By Representative David Cicilline
Over recent weeks I have visited Main Street small businesses and toured manufacturing facilities throughout Rhode Island's First Congressional District. I have met with jewelry makers, boat builders, and creators of cutting edge medical devices and aeronautical components, and heard from restaurant owners, small textile retailers, and information technology start-ups. Across this diverse array of interests I hear one common and constant concern -- in order to survive, prosper, and grow, entrepreneurs and seasoned small business owners alike need consumers, and those consumers need jobs.
Since becoming a member of Congress, I have hosted Town Hall and Tele-town Hall Meetings in communities across my District in an effort to hear directly from constituents. With unemployment in my state and across the country at unacceptably high levels, we must heed concerns from Main Street and the families we serve. In light of recent Congressional Budget Office projections that forecast slow economic and job growth, and in advance of your announcement outlining recommendations to spur job creation, I would like to take this opportunity to share the views of constituents in Rhode Island's First Congressional District and some of my thoughts on this critical matter.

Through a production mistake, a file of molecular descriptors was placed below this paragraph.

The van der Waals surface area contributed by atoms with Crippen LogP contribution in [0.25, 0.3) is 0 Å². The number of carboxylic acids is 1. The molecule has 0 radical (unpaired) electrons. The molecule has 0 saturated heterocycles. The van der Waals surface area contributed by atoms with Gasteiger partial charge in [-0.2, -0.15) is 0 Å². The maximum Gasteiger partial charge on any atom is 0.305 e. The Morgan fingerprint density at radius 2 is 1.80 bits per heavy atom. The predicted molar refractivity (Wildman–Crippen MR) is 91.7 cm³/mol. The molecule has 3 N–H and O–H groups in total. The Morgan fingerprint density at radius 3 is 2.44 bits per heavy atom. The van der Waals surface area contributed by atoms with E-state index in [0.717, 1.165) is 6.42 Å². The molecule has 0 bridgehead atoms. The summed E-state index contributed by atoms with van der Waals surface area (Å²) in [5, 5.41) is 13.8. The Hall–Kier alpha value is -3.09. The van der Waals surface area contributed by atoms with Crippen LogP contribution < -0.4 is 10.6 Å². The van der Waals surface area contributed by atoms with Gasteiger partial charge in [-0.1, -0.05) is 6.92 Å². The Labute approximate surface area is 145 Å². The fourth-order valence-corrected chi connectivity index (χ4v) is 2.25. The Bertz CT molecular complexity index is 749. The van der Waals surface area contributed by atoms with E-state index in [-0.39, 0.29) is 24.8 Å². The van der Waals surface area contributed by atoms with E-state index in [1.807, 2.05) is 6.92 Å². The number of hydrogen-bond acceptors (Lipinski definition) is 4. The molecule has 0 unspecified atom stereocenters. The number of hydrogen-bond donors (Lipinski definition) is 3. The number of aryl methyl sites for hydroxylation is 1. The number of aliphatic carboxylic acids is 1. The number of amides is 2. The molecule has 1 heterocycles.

Rhode Island was the first state in the northeast to enter the recession three years ago, and at 10.8%, our unemployment rate continues to be among the nation's highest. As you have consistently expressed, our government must set priorities, cut what does not work or is not needed, and make the investments that will create jobs, sustain our economy today and into the future, and ensure our ability to compete in the world.